But the claims that income tax devolution would undermine the capacity of the UK state to redistribute across the nations of the UK or that it would lead to "independence by default" are highly disingenuous. Devolution of income tax is emphatically not "full fiscal autonomy": it only accounts for 23 per cent of total UK tax revenues. VAT, corporation tax, vehicle, fuel, alcohol and tobacco duties, and National Insurance contributions (NICs), as well as a host of smaller taxes like capital gains tax, would still flow to the UK Exchequer. And the UK government would continue practising fiscal redistribution across the whole UK through the benefit system and through the grant that goes to Scotland (and no-one is planning any changes to that in the foreseeable future).   

And don’t forget that the UK government will continue to set a tax paid by every Scottish wage or salary-earner – National Insurance - which is about 10 per cent of total tax revenues from Scotland. NICs pay for key UK welfare benefits like Jobseeker's Allowance and the old age pension, which will remain in UK hands. Perhaps NICs are not wholly suitable to be a UK-wide income tax, but that is an argument for a long-overdue review of how NICs work, not for keeping both income taxes in UK hands.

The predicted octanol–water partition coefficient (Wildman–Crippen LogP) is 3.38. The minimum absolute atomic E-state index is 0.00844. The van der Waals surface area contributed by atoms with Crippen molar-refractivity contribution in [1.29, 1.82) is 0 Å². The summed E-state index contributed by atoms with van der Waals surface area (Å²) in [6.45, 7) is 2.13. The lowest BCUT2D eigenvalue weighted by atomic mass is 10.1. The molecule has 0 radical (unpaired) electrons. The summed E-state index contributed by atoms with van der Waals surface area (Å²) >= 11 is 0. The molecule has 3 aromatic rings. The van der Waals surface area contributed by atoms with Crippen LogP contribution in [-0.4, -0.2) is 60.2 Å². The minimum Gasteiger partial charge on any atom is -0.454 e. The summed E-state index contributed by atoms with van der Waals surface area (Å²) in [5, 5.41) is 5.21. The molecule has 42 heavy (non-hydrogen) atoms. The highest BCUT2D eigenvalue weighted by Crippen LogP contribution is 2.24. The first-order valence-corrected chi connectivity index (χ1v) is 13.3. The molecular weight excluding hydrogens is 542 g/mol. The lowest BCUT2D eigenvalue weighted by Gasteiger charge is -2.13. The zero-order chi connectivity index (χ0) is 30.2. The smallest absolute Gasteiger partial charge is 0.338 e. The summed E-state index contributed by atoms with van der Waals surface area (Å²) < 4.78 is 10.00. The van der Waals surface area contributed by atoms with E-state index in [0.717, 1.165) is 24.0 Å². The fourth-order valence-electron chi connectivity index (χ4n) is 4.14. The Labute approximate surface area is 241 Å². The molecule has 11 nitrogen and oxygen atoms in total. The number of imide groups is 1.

Holyrood is already responsible for roughly 70 per cent of public spending in Scotland, and such key public services as schools and the NHS.  Isn’t it right that the Scottish Parliament should also set some visible taxes to help pay for such vital everyday services? That is undoubtedly the view of the English. Addressing concerns emanating from south of the border will only help strengthen the Union.

Income tax devolution is central to any form of further devolution for Scotland, as it is to Labour’s reputation for fiscal responsibility: it should support a Scottish Parliament that is able to take tax and spending decisions - not just the latter. Rejecting it means Labour would be opting out of any meaningful extension of devolution, though that is clearly what Scottish voters want and what both the Conservatives and the Liberal Democrats are considering. Is Labour really determined to nail its colours to the mast of "devolution less" rather than "devolution more"? 

Guy Lodge is Associate Director of IPPR. Alan Trench is Professor of Politics at the University of Ulster. Both are working on IPPR’s ‘Devo More’ programme.  

Scottish Labour leader Johann Lamont speaks at the Labour conference in Brighton last year. Photograph: Getty Images.

Guy Lodge is Associate Director of IPPR. Alan Trench is Professor of Politics at the University of Ulster

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I was wrong about Help to Buy - but I'm still glad it's gone

As a mortgage journalist in 2013, I was deeply sceptical of the guarantee scheme.